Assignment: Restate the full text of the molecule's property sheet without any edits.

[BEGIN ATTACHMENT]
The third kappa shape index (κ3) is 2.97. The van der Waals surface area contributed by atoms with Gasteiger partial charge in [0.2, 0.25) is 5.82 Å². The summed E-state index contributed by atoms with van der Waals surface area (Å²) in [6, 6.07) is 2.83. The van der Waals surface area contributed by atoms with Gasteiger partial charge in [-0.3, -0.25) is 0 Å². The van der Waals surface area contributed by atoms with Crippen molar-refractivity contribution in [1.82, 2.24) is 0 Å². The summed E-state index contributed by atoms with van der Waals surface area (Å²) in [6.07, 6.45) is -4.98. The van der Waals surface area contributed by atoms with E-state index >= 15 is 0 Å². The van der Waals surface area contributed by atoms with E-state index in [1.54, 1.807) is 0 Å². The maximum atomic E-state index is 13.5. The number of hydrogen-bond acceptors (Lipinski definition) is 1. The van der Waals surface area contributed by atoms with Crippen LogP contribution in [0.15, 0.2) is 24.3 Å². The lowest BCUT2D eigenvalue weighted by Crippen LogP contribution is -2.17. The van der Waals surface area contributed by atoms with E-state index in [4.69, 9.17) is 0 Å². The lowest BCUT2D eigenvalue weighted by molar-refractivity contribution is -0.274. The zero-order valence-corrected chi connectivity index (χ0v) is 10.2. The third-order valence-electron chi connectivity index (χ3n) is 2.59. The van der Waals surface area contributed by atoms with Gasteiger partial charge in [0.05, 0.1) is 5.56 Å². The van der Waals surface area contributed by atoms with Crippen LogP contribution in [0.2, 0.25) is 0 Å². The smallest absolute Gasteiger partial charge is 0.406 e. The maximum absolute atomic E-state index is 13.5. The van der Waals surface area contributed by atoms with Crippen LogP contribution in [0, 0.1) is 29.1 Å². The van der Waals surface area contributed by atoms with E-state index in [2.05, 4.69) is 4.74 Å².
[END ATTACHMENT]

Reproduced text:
The third kappa shape index (κ3) is 2.97. The van der Waals surface area contributed by atoms with Gasteiger partial charge in [0.2, 0.25) is 5.82 Å². The summed E-state index contributed by atoms with van der Waals surface area (Å²) in [6, 6.07) is 2.83. The van der Waals surface area contributed by atoms with Gasteiger partial charge in [-0.3, -0.25) is 0 Å². The van der Waals surface area contributed by atoms with Crippen molar-refractivity contribution in [1.82, 2.24) is 0 Å². The summed E-state index contributed by atoms with van der Waals surface area (Å²) in [6.07, 6.45) is -4.98. The van der Waals surface area contributed by atoms with E-state index >= 15 is 0 Å². The van der Waals surface area contributed by atoms with E-state index in [1.54, 1.807) is 0 Å². The maximum atomic E-state index is 13.5. The number of hydrogen-bond acceptors (Lipinski definition) is 1. The van der Waals surface area contributed by atoms with Crippen LogP contribution in [0.15, 0.2) is 24.3 Å². The lowest BCUT2D eigenvalue weighted by Crippen LogP contribution is -2.17. The van der Waals surface area contributed by atoms with E-state index in [4.69, 9.17) is 0 Å². The lowest BCUT2D eigenvalue weighted by molar-refractivity contribution is -0.274. The zero-order valence-corrected chi connectivity index (χ0v) is 10.2. The third-order valence-electron chi connectivity index (χ3n) is 2.59. The van der Waals surface area contributed by atoms with Gasteiger partial charge in [0.05, 0.1) is 5.56 Å². The van der Waals surface area contributed by atoms with Crippen LogP contribution in [0.2, 0.25) is 0 Å². The smallest absolute Gasteiger partial charge is 0.406 e. The maximum absolute atomic E-state index is 13.5. The van der Waals surface area contributed by atoms with Crippen LogP contribution in [0, 0.1) is 29.1 Å². The van der Waals surface area contributed by atoms with E-state index in [2.05, 4.69) is 4.74 Å².